Several P.P.M. readers have written to me requesting a method of staking which will allow them to make modest profits while at the same time giving them some excitement.

It's interesting-to me, at least-that so many punters regard betting as a sort of 'excitement machine'. Take away that excitement and betting is not so attractive. The effect of this, naturally, is that excitement-punters want plenty of action; showing discipline by betting on only a few races doesn't suit them at all.

The Alphabet Staking Plan is one that has interested me for many years. You can use your own selections or those of a newspaper tipster; it's up to you. I'll call the selections A, B and C for simplicity's sake.

RULE ONE: If Horse A is 2/1 or better, it is backed to win. If Horse A is not at 2/1 or better, it is ignored and Horse B then comes into consideration as a place bet. If Horse B is 7/4 or better for a place it is backed. If it isn't, then Horse C comes into calculations. If Horse C is at 6/4 or better for a place it is backed for a place. If all three horses fail to qualify, return to Horse B and if it's at better than 2/1 then back it for a win. If Horse B doesn't qualify then ignore the race.

RULE TWO: The objective is to win a certain amount per race, plus all losses. With $1 as the basis, the aim will be to win $1 per race. You never bet less than $1. Your bet on the first race is $1. Should it lose, your aim on the second race will be to win the $1 from the first race, $1 for the second race, plus the $1 you already have lost. If our horse in the second race is, say, 3/1 we still bet $1. In the event of a further loss, the bet on the third will be the $1 aimed at for each race, plus the two $1 losing bets, a total of $5. If the horse to be backed is, say, 5/2, your bet will be $2.

RULE THREE: The procedure in Rule Two is continued but the maximum bet to be made must not exceed $13.

RULE FOUR:  If we assume you have a really bad run and your objective reaches, say, $60, and the horse to be backed is 2/1, you have to remember that your maximum bet is only $13. You invest only that amount. Should this horse win, you will have regained $26. Your next aim will be $35, made up of deducting $26 from $60 and then adding the $1 target for the next race.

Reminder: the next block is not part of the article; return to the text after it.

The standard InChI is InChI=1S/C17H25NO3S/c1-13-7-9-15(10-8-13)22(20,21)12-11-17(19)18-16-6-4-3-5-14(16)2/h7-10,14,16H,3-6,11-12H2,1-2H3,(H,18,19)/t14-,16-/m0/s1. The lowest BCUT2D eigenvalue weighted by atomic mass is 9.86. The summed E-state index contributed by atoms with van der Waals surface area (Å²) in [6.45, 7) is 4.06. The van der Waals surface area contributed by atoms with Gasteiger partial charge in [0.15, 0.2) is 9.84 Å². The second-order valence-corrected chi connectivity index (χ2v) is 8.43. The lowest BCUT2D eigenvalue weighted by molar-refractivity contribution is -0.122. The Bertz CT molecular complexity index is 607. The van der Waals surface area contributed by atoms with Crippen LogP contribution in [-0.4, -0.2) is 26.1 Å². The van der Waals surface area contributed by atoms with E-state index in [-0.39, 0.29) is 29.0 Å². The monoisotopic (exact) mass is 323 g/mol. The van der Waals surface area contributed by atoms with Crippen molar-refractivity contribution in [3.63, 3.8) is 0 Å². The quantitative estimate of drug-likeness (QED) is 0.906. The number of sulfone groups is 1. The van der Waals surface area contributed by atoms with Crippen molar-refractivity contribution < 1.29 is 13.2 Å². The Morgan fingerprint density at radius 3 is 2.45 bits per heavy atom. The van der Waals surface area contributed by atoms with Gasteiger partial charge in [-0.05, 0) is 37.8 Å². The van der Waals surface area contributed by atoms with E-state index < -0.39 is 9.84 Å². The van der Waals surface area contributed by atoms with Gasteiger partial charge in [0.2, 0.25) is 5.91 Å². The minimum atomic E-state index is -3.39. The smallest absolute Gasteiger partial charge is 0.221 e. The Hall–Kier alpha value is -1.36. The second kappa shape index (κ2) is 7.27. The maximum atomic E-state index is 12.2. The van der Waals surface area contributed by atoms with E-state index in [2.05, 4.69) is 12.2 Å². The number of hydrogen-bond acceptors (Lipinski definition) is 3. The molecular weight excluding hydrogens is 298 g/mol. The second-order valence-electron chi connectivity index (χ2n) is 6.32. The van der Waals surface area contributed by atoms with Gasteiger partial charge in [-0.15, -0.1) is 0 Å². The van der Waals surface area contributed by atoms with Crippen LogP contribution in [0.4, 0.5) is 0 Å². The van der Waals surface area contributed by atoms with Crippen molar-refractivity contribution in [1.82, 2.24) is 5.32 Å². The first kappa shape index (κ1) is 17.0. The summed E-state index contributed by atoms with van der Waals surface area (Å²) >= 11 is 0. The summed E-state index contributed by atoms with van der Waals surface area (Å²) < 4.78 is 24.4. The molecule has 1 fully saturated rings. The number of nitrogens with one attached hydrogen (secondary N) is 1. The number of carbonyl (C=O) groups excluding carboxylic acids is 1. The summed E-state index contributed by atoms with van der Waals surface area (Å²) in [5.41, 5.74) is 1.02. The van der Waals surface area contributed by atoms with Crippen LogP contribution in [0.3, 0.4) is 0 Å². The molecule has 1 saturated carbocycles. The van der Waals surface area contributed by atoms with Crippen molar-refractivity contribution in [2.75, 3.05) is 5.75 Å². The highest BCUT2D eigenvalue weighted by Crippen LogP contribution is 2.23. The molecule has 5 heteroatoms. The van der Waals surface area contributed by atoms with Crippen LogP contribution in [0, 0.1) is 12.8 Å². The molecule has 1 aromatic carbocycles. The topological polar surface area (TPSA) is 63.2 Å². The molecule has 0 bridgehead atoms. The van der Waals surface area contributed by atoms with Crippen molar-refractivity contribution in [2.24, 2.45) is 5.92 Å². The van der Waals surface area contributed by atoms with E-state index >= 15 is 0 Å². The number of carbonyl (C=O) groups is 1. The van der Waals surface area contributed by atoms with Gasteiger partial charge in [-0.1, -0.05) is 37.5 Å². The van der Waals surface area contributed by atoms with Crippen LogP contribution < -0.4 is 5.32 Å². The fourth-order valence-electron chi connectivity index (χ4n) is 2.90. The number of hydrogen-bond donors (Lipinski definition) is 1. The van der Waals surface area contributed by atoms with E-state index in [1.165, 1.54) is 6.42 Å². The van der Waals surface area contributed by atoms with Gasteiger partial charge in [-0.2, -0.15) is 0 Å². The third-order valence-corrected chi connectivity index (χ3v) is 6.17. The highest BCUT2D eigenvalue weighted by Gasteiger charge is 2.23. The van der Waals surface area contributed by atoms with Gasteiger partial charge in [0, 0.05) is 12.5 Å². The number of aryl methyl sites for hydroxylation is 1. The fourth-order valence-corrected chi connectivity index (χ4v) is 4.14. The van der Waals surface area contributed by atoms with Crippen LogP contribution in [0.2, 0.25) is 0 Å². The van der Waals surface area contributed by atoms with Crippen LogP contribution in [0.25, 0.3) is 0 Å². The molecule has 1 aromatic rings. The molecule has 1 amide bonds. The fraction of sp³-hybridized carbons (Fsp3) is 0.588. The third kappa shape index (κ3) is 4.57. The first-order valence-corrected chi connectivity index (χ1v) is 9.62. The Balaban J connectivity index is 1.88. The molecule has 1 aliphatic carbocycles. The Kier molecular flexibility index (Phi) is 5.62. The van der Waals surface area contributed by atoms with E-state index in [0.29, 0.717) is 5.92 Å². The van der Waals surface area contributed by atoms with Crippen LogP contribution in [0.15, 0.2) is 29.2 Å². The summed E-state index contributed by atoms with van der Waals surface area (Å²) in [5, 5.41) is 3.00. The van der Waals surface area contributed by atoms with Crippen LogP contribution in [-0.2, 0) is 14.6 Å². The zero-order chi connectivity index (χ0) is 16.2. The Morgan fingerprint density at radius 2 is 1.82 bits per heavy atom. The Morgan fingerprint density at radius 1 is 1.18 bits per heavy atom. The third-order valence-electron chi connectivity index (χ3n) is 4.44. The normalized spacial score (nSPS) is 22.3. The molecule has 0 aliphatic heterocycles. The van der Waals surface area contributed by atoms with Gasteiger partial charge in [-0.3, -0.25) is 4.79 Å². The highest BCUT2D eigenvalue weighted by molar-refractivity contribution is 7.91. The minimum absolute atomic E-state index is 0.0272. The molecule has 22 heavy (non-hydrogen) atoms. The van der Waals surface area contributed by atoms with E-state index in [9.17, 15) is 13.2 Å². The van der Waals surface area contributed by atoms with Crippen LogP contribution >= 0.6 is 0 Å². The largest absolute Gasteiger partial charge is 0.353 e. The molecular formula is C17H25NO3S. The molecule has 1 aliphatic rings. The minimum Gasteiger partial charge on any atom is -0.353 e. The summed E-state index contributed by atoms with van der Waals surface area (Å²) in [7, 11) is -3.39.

RULE FIVE: If your target, due to a losing run, hits $76, you change your betting approach. You now drop the maximum $13 bet and now bet 10 per cent of the target. In this case it would be a $7.60 bet (rounded to $7.50). Continue in this manner, adding on any losses, until you strike a winner. After this you deduct the amount won and then bet 12.5 per cent of the remaining target until you back another winner. As soon as a winner is found in the 12.5 per cent bets, you then increase the bets to 15 per cent of the remaining debit. You continue like this (17.5, 20, 99.5, etc.) until the target is reduced to $30, from where you return to the original investment method.

The capital needed for $1 punters would need to be around the $400 mark.

Now, at first look this may seem a complicated method of staking but it isn't at all. It's been compiled for the benefit of the punter who does not seek a fortune from any one meeting but who takes the sensible long-term view of his/her betting.

Once profits are being made, you can always increase your aim per race from $1 to $1.50 or $2. On most good selections, the Alphabet Plan will take some beating.

Results from the most recent Sydney meeting as I write this gave the following results (using pre-post market to determine bets): Race 1, Win bet, Lost 7/2; Race 2, Win bet, Lost 10/1; Race 3, Place bet, 2nd 16/1; Race 4, Win bet, 2nd 13/8 (9/4 pre-post); Race 5, Place bet, Lost 5/1; Race 6, Win bet, WON 6/4 (was 5/2 in pre-post); Race 7, Win bet, WON 7/2; Race 8, Win bet, 2nd 7/2.

You get such a choice selection of value bets with this selection approach that extended losing runs do not crop up very much at all. It's a case of steady betting on solid selections, with lots of good returns.

You can, of course, use the selection method itself and operate on the basis of backing the first horse of the three that can show you a dear one unit or more of profit.

What do I mean by this? Okay, you select three horses in a race at 6/4, 5/2 and 5/1. Total possible outlay is three units for a one unit win on each. Such a bet on the 6/4 chance would not produce a profit, but a loss of half a unit.

But a one unit bet on the 5/2 chance would give you a potential half unit profit. So it becomes the bet.

But here's the twist: You back only that horse. You forget the other two. So you are having a straight-out bet of 5/2, with potential profit of 2.5 units. Get the idea? Clever little twist on things, isn't it?

By Richard Hartley Jnr